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Annual Session 2020

Courage, Faith and Hope to Love Across our Differences

Annual Session 2019 photo by Skip Duncan

Our Beloved Community - Meeting Together, Apart
July 27-Aug 2, 2020
Pre-Session Meetings July 20-24, 2020

Ken Stockbridge, Presiding Clerk
Barb Platt, Program Committee Clerk

Greetings, Friends. The Annual Session of Baltimore Yearly Meeting will take place this summer, online or over your phone, in your living room or on your porch, rather than in person together at Hood College. The Program Committee extends a warm welcome to Friends from all over BYM to join in our worship, our corporate discernment of Yearly Meeting business, and our fellowship and learning during the opening retreat, in workshops, and at plenary sessions. The overarching theme of Courage, Faith and Hope to Love Across Our Differences seems to be as relevant now during this pandemic as ever.

We extend a special welcome to the children and youth of BYM to connect with each other over a few days through Junior Yearly Meeting and other youth programs.

Not meeting in person feels like a huge loss to many of us. Cancelling our in-person gathering, a decision made in mid-March, was heart-wrenching. Since that time, however, your Program Committee has pulled off a major pivot: re-working a very full program week into a condensed virtual gathering.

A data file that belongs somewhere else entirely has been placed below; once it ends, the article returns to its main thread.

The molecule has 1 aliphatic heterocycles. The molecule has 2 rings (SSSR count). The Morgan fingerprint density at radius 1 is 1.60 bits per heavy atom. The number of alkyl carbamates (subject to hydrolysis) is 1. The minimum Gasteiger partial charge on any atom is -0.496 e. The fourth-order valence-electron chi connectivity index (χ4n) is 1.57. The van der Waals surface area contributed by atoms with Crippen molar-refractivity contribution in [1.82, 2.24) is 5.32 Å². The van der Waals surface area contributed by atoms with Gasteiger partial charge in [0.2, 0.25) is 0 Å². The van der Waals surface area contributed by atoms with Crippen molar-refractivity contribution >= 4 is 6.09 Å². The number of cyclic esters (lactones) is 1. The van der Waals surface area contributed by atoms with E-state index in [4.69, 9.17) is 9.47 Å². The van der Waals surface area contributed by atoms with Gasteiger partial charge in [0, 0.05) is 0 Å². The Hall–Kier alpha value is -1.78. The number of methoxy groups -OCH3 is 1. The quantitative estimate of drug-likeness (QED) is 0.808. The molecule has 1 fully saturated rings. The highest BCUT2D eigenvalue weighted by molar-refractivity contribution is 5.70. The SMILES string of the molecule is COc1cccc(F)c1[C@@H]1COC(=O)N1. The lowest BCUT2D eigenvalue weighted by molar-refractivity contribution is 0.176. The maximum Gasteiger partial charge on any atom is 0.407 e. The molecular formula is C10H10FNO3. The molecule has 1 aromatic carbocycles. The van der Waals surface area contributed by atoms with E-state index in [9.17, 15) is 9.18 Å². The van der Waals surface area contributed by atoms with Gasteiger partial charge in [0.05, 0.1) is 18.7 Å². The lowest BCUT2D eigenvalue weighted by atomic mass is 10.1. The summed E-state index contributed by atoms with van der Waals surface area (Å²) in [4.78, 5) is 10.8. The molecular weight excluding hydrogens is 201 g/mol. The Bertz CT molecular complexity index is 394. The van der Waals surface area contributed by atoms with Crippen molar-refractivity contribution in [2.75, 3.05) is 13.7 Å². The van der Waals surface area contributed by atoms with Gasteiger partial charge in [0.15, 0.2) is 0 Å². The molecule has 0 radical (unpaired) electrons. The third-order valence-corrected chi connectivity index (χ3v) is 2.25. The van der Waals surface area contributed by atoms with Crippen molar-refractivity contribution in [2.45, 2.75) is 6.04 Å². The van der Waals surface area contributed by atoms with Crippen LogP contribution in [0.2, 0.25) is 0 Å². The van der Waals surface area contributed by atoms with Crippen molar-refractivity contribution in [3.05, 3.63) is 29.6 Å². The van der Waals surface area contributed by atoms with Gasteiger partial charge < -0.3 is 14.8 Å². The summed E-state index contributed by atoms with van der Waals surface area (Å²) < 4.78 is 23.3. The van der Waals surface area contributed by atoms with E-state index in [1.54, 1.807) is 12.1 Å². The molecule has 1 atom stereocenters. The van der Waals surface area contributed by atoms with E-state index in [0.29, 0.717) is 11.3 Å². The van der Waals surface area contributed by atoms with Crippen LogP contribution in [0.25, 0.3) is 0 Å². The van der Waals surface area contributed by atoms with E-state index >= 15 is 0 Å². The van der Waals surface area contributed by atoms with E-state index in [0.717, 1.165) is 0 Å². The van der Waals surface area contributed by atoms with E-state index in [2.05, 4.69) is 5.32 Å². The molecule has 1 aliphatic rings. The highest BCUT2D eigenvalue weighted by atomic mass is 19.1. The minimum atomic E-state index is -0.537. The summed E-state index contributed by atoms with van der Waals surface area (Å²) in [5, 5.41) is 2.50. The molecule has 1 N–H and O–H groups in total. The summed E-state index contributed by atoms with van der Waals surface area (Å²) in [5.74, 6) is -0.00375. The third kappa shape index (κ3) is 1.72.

As Program Committee worked over several weeks in March and April to radically reshape how we meet together, these questions were on our hearts: What is essential about our time together at Annual Session? How do we find and sustain spiritual community in a virtual environment? How do we include Friends who may not have access to, or be comfortable using, online video platforms? How can we gather our beloved community?

Details about the program and registration information are inside. (note that registration will be required to access all events). This spring many Friends have experienced Meetings for Worship and Business over Zoom or another video platform. Most people can only sustain attention in this online format for limited periods of time at once, and for limited hours in any one day. To address the very real limits to daily screen time, we are extending our meeting time into the prior week (July 20-24). Pre-session meetings may include presentations and discussion of reports from committees and organizations, as well as opportunities to participate in workshops.

Please note that Business Meetings will be scheduled for 90-minute sessions; we will have about half as much time for them as usual. Therefore, the agenda will be very limited, and we will try some new things to streamline our Meetings. Note especially that for that to work, we need all participants to prepare for business sessions by reading advance reports and taking advantage of all opportunities to season our business in advance of Annual Session, including new pre-session reports and discussions.